The Story of Grettir the Strong, by William Morris

Chap. xlii.

Of the Death of Asmund the Grey haired.

Now must the tale be taken up where it was left before, for Thorbiorn Oxmain heard how Thorbiorn Tardy was slain, as aforesaid, and broke out into great wrath, and said it would please him well that now this and now that should have strokes in his garth.

Asmund the Greyhaired lay long sick that summer, and when he thought his ailings drew closer on him, he called to him his kin, and said that it was his will, that Atli should have charge of all his goods after his day.

"But my mind misgives me," said Asmund, "that thou mayst scarce sit quiet because of the iniquity of men, and I would that all ye of my kin should help him to the uttermost but of Grettir nought can I say, for methinks overmuch on a whirling wheel his life turns; and though he be a mighty man, yet I fear me that he will have to heed his own troubles more than the helping of his kin: but Illugi, though he be young, yet shall he become a man of prowess, if he keep himself whole."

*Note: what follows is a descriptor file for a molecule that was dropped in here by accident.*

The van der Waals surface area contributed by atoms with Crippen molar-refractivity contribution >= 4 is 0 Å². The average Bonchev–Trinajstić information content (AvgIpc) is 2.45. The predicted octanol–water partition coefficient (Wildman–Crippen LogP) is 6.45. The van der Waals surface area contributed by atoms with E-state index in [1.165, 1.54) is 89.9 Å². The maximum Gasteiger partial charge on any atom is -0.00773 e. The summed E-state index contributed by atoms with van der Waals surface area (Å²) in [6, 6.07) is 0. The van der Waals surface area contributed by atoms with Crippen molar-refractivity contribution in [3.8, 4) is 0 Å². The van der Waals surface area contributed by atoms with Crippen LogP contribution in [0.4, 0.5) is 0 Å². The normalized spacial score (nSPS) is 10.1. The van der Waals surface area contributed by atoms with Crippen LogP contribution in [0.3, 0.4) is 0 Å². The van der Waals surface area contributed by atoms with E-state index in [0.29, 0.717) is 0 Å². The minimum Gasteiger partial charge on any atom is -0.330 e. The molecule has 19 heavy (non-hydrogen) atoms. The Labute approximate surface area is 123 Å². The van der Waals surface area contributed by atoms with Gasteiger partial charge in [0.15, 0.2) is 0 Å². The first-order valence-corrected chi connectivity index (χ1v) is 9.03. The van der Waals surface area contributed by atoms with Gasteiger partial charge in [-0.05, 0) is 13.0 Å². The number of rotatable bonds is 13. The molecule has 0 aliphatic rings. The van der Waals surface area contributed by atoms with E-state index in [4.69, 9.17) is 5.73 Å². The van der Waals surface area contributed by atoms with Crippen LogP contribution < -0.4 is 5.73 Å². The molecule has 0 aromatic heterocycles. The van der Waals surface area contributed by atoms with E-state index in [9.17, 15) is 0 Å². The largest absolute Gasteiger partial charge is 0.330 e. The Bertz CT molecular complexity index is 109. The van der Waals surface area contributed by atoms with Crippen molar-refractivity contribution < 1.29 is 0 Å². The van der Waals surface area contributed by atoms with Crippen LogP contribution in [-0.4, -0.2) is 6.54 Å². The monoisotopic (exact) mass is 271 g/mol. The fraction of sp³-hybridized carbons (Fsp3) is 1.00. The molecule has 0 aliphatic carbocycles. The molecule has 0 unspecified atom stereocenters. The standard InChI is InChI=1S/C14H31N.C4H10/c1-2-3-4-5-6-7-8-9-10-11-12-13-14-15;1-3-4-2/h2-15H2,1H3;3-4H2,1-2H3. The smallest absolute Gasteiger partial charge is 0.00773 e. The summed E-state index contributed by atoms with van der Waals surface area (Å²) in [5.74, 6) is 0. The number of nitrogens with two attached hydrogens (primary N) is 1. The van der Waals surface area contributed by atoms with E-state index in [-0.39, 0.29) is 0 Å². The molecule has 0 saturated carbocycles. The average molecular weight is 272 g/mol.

So, when Asmund had settled matters about his sons as he would, his sickness lay hard on him, and in a little while he died, and was laid in earth at Biarg; for there had he let make a church; but his death his neighbours deemed a great loss.

Now Atli became a mighty bonder, and had many with him, and was a great gatherer of household-stuff. When the summer was far gone, he went out to Snowfellness to get him stockfish. He drave many horses, and rode from home to Meals in Ramfirth to Gamli his brother-in-law; and on this journey rode with him Grim Thorhallson, Gamli's brother, and another man withal. They rode west to Hawkdale Pass, and so on, as the road lay west to Ness: there they bought much stockfish, and loaded seven horses therewith, and turned homeward when they were ready.

http://ebooks.adelaide.edu.au/m/morris/william/grettir-the-strong/chapter42.html

Last updated Thursday, March 6, 2014 at 22:07